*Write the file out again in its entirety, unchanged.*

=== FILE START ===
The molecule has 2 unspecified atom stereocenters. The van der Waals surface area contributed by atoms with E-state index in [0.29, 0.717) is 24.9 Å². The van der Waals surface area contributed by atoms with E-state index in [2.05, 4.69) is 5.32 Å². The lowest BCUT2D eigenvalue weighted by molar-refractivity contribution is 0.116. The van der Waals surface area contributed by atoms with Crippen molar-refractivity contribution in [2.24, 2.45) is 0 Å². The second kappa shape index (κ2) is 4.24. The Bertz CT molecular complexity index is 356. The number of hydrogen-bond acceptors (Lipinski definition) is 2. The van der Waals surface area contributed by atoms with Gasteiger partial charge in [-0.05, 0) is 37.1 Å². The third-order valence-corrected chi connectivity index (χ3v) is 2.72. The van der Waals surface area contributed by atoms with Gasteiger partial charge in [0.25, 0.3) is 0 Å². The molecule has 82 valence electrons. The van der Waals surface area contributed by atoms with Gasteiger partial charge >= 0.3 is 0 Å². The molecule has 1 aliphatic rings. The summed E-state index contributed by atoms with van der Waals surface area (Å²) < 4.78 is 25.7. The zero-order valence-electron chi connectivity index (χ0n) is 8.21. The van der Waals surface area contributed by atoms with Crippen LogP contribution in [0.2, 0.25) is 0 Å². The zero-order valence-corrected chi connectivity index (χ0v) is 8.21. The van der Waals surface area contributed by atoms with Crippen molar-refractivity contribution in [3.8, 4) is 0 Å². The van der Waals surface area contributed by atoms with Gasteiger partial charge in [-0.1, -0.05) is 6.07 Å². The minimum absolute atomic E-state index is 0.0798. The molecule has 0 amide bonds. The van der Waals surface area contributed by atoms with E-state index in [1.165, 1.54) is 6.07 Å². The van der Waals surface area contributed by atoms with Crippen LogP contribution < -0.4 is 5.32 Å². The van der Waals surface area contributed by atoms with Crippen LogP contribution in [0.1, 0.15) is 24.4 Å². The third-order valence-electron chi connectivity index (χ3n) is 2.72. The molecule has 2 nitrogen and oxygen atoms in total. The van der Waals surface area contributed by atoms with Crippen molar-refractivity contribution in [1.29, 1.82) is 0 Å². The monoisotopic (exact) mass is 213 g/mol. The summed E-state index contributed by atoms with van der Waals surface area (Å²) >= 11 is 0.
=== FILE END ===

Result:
The molecule has 2 unspecified atom stereocenters. The van der Waals surface area contributed by atoms with E-state index in [0.29, 0.717) is 24.9 Å². The van der Waals surface area contributed by atoms with E-state index in [2.05, 4.69) is 5.32 Å². The lowest BCUT2D eigenvalue weighted by molar-refractivity contribution is 0.116. The van der Waals surface area contributed by atoms with Crippen molar-refractivity contribution in [2.24, 2.45) is 0 Å². The second kappa shape index (κ2) is 4.24. The Bertz CT molecular complexity index is 356. The number of hydrogen-bond acceptors (Lipinski definition) is 2. The van der Waals surface area contributed by atoms with Gasteiger partial charge in [-0.05, 0) is 37.1 Å². The third-order valence-corrected chi connectivity index (χ3v) is 2.72. The van der Waals surface area contributed by atoms with Gasteiger partial charge in [0.25, 0.3) is 0 Å². The molecule has 82 valence electrons. The van der Waals surface area contributed by atoms with Gasteiger partial charge >= 0.3 is 0 Å². The molecule has 1 aliphatic rings. The summed E-state index contributed by atoms with van der Waals surface area (Å²) < 4.78 is 25.7. The zero-order valence-electron chi connectivity index (χ0n) is 8.21. The van der Waals surface area contributed by atoms with Crippen LogP contribution in [0.2, 0.25) is 0 Å². The zero-order valence-corrected chi connectivity index (χ0v) is 8.21. The van der Waals surface area contributed by atoms with Crippen molar-refractivity contribution in [3.8, 4) is 0 Å². The van der Waals surface area contributed by atoms with Gasteiger partial charge in [-0.1, -0.05) is 6.07 Å². The minimum absolute atomic E-state index is 0.0798. The molecule has 0 amide bonds. The van der Waals surface area contributed by atoms with E-state index in [1.165, 1.54) is 6.07 Å². The van der Waals surface area contributed by atoms with Crippen LogP contribution < -0.4 is 5.32 Å². The van der Waals surface area contributed by atoms with Crippen LogP contribution in [0.1, 0.15) is 24.4 Å². The third-order valence-electron chi connectivity index (χ3n) is 2.72. The molecule has 2 nitrogen and oxygen atoms in total. The van der Waals surface area contributed by atoms with Crippen molar-refractivity contribution in [1.29, 1.82) is 0 Å². The monoisotopic (exact) mass is 213 g/mol. The summed E-state index contributed by atoms with van der Waals surface area (Å²) >= 11 is 0.